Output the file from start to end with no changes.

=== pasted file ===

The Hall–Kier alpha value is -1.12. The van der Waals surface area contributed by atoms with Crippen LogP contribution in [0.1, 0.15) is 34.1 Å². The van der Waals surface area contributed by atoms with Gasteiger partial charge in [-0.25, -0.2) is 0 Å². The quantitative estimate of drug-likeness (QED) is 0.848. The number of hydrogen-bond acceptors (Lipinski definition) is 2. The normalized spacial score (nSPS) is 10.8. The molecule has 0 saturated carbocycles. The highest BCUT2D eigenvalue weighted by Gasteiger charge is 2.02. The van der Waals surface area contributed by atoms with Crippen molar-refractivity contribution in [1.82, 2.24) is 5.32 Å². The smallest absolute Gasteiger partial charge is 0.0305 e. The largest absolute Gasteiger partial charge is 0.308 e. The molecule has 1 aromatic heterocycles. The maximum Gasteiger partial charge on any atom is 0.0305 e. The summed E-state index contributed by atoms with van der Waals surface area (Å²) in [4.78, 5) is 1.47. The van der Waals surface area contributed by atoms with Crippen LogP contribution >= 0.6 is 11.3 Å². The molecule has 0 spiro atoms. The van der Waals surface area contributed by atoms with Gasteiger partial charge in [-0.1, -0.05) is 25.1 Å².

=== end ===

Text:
The Hall–Kier alpha value is -1.12. The van der Waals surface area contributed by atoms with Crippen LogP contribution in [0.1, 0.15) is 34.1 Å². The van der Waals surface area contributed by atoms with Gasteiger partial charge in [-0.25, -0.2) is 0 Å². The quantitative estimate of drug-likeness (QED) is 0.848. The number of hydrogen-bond acceptors (Lipinski definition) is 2. The normalized spacial score (nSPS) is 10.8. The molecule has 0 saturated carbocycles. The highest BCUT2D eigenvalue weighted by Gasteiger charge is 2.02. The van der Waals surface area contributed by atoms with Crippen molar-refractivity contribution in [1.82, 2.24) is 5.32 Å². The smallest absolute Gasteiger partial charge is 0.0305 e. The largest absolute Gasteiger partial charge is 0.308 e. The molecule has 1 aromatic heterocycles. The maximum Gasteiger partial charge on any atom is 0.0305 e. The summed E-state index contributed by atoms with van der Waals surface area (Å²) in [4.78, 5) is 1.47. The van der Waals surface area contributed by atoms with Crippen LogP contribution >= 0.6 is 11.3 Å². The molecule has 0 spiro atoms. The van der Waals surface area contributed by atoms with Gasteiger partial charge in [-0.1, -0.05) is 25.1 Å².